Thirty-one patients met inclusion criteria for this study with ages ranging from eighteen to 73 years old (mean age 39.8 ± 15.9 years). Five patients were further excluded from analysis: two patients were lost to follow up before initial postoperative evaluation, two patients underwent ipsilateral below-knee amputations within 3 days of injury, and one patient was excluded due to lack of radiographs. Twenty six patients remained eligible for analysis. Mean age for these patients was 41.0 ± 16.9 years. Six (23.1%) patients were female and fifteen (57.7%) patients had right foot injuries; no patients had bilateral Lisfranc injuries. Seven (26.9%) patients had staged hardware removal with a mean 15.7 weeks to partial hardware removal and seventeen (65.4%) patients underwent one-stage hardware removal with a mean 14.5 weeks to hardware removal. Two (7.7%) patients retained their hardware in both medial and lateral columns. Mean follow-up was 88.2 ± 114 weeks for all patients.
Twelve (46.2%) patients had lateral column disruption treated with K-wire fixation and thirteen (50.0%) were treated with screw fixation; one (3.8%) patient was treated with a combination K-wire and screw construct and was grouped in the K-wire cohort for analysis. There were no differences in age, sex, laterality, or open/closed injury status between groups (Table 1). Patients that underwent K-wire fixation were significantly more likely to have had concomitant injuries of the ipsilateral foot or ankle (including metatarsal, cuboid, navicular, talus, or distal tibia fractures) than those that underwent screw fixation (6 (50.0%) K-wire vs. 1 (7.1%) screw, p = 0.014).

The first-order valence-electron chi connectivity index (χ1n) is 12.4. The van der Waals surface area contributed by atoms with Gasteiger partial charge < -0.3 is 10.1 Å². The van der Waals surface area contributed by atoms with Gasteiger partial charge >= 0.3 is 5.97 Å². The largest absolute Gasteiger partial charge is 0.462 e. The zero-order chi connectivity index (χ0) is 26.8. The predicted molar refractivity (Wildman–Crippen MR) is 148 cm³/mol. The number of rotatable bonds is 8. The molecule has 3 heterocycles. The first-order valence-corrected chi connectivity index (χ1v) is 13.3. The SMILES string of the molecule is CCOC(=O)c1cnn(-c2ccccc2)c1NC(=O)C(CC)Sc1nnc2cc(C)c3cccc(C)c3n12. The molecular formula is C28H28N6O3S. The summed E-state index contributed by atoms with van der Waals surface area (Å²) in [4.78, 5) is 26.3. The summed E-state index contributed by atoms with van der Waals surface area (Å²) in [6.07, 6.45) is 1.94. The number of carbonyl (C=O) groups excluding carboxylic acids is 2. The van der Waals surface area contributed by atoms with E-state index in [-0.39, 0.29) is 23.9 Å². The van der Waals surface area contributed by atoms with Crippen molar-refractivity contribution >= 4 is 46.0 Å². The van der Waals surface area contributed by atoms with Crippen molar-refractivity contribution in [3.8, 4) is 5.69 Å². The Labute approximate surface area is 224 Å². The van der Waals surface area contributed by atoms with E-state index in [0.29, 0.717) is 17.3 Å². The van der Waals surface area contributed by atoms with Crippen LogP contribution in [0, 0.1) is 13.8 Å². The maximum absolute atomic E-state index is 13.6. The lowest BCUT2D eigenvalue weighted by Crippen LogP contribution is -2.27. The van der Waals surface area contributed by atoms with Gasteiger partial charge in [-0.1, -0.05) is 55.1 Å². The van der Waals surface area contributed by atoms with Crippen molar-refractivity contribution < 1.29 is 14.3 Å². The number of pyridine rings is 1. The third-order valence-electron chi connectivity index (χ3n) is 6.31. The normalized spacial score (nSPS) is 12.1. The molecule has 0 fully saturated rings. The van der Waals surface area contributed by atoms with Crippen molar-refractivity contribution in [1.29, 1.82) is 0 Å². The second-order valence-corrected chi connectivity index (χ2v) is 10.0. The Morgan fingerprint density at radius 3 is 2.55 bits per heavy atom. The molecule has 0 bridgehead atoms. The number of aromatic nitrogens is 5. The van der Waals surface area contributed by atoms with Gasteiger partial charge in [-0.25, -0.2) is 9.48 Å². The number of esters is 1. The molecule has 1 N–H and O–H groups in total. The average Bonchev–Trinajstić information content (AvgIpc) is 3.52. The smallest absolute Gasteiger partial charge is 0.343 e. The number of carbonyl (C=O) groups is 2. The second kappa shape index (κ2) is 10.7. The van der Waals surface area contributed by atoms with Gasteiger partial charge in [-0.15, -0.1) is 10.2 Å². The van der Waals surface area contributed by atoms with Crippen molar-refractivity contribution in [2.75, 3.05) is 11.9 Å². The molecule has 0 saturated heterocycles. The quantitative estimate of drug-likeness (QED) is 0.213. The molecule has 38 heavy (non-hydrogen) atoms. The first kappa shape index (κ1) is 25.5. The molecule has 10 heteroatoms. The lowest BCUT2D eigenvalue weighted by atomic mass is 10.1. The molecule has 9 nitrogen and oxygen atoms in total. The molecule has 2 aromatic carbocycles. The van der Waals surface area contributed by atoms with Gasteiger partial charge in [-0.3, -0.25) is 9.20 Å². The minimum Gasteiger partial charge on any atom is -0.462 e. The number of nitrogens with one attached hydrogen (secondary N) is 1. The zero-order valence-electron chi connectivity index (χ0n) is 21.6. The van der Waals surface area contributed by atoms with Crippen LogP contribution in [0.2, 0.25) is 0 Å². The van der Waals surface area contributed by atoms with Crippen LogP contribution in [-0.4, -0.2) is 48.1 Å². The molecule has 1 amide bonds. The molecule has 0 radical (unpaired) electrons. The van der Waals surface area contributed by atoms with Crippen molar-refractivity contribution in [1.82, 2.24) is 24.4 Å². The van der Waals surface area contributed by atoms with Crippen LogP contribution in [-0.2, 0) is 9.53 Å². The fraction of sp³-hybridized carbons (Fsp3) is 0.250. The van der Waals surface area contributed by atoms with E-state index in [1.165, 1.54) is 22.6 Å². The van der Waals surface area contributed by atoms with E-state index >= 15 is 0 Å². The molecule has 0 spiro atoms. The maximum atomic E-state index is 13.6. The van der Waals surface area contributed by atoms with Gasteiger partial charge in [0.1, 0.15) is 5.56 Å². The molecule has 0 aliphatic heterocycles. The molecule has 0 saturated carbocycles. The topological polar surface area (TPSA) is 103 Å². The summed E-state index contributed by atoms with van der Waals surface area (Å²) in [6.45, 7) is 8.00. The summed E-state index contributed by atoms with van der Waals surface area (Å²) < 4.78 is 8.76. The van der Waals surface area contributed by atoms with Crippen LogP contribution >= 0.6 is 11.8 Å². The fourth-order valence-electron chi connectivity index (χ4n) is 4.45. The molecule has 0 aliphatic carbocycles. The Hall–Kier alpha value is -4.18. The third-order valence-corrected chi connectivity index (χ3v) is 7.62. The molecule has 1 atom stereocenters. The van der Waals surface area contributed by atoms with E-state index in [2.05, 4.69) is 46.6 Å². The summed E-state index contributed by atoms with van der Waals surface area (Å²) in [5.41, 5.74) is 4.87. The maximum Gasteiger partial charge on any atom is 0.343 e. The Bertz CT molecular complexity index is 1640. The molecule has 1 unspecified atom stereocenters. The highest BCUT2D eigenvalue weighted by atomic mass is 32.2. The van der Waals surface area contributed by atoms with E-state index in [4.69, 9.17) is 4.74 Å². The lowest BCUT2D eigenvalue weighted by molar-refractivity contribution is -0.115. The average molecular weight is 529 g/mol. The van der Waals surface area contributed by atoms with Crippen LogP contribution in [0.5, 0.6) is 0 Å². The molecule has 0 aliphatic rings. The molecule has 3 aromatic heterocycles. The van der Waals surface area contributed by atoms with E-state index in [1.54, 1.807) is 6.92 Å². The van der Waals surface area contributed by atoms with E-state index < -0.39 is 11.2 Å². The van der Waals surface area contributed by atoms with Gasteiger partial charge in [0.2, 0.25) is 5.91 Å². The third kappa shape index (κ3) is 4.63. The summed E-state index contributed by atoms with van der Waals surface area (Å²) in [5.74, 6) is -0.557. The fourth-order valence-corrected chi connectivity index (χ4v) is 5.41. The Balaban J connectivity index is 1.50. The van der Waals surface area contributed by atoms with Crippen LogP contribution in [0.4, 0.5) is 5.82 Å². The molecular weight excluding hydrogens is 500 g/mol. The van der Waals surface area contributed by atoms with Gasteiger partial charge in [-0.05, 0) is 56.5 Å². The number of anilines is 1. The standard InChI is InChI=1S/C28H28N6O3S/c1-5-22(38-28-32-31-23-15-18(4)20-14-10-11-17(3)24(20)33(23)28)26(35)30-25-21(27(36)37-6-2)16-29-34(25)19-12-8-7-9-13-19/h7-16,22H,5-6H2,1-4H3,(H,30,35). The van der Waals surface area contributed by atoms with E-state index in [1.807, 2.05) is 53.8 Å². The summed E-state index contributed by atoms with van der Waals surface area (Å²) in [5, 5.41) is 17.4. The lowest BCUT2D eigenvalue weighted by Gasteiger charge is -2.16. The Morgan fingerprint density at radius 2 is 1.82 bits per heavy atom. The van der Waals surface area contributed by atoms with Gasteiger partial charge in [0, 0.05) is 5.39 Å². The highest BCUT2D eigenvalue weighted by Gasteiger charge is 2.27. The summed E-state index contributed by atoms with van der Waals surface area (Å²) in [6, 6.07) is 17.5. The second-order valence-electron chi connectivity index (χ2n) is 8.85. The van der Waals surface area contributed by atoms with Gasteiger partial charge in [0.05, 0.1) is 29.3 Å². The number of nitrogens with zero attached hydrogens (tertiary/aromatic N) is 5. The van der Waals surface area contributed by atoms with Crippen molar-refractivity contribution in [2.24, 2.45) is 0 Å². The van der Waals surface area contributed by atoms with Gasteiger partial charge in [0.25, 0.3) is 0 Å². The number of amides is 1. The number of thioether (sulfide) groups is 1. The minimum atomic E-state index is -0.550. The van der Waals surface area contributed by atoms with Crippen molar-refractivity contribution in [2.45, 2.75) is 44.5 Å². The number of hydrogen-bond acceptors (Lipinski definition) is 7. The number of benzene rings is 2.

Most patients healed their fractures in both groups (13 (92.9%) screw vs. 12 (100%) K-wire, p = 0.345). There were no differences between groups with respect to radiographically stable fixation prior to hardware removal, need for hardware removal, staged hardware removal, development of post-traumatic arthritis, and days between surgery and weight-bearing as tolerated (p > 0.05) (Tables 2 and 3). Patients who underwent lateral column fixation with K-wires underwent removal of hardware in significantly fewer days postoperatively than those who underwent screw fixation (78.6 ± 29.7 days K-wire vs. 128.2 ± 37.2 days screw, p = 0.002). Additionally, those with K-wire fixation of the lateral column were more likely to suffer from disuse osteopenia (9 (75.0%) vs. 5 (35.7%), p = 0.045).
Functional outcomes assessed at latest follow-up by the senior orthopaedic traumatologists, including return to unaided mobility and return to normal shoe wear, did not differ significantly between groups (both p > 0.05). One patient in the cortical screw cohort required a one-inch heel lift post-operatively and two patients in the K-wire cohort required a cane for ambulatory assistance due to a peroneal palsy and ipsilateral cuboid and talus fractures, respectively. Despite requiring an ambulatory aid and specialist shoe wear, one patient reported no pain. Patients that underwent lateral column K-wire fixation were more likely to complain of post-operative pain than those that underwent screw fixation (4 (33.3%) vs 0 (0.0%), p = 0.019), perhaps related to the increased rates of ipsilateral injury noted in that group.